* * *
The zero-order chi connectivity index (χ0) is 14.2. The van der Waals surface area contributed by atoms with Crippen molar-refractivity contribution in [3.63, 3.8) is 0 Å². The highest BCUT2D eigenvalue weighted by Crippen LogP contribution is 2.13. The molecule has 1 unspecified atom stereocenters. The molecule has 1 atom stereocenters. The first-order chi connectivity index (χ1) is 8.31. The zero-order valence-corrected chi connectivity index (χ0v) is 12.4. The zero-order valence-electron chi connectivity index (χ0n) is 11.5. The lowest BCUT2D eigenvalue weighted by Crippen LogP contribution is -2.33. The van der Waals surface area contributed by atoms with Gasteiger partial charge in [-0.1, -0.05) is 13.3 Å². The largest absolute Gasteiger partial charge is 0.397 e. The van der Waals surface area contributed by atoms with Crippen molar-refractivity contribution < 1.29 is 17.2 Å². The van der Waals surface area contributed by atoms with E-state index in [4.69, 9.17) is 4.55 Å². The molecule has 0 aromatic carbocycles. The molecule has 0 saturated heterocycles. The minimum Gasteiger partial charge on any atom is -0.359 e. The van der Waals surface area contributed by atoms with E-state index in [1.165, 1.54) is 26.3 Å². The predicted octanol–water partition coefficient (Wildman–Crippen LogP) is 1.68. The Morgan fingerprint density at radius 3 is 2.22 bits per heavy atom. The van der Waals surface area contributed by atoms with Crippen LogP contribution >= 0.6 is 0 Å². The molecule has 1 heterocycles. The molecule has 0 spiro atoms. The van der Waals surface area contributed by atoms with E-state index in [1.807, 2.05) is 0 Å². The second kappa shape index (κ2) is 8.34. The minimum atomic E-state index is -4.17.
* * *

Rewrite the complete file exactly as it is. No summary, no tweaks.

The zero-order chi connectivity index (χ0) is 14.2. The van der Waals surface area contributed by atoms with Crippen molar-refractivity contribution in [3.63, 3.8) is 0 Å². The highest BCUT2D eigenvalue weighted by Crippen LogP contribution is 2.13. The molecule has 1 unspecified atom stereocenters. The molecule has 1 atom stereocenters. The first-order chi connectivity index (χ1) is 8.31. The zero-order valence-corrected chi connectivity index (χ0v) is 12.4. The zero-order valence-electron chi connectivity index (χ0n) is 11.5. The lowest BCUT2D eigenvalue weighted by Crippen LogP contribution is -2.33. The van der Waals surface area contributed by atoms with Gasteiger partial charge in [-0.1, -0.05) is 13.3 Å². The largest absolute Gasteiger partial charge is 0.397 e. The van der Waals surface area contributed by atoms with Crippen molar-refractivity contribution < 1.29 is 17.2 Å². The van der Waals surface area contributed by atoms with E-state index in [4.69, 9.17) is 4.55 Å². The molecule has 0 aromatic carbocycles. The molecule has 0 saturated heterocycles. The minimum Gasteiger partial charge on any atom is -0.359 e. The van der Waals surface area contributed by atoms with E-state index in [1.165, 1.54) is 26.3 Å². The predicted octanol–water partition coefficient (Wildman–Crippen LogP) is 1.68. The Morgan fingerprint density at radius 3 is 2.22 bits per heavy atom. The van der Waals surface area contributed by atoms with Crippen LogP contribution >= 0.6 is 0 Å². The molecule has 1 heterocycles. The molecule has 0 spiro atoms. The van der Waals surface area contributed by atoms with E-state index in [1.807, 2.05) is 0 Å². The second kappa shape index (κ2) is 8.34. The minimum atomic E-state index is -4.17.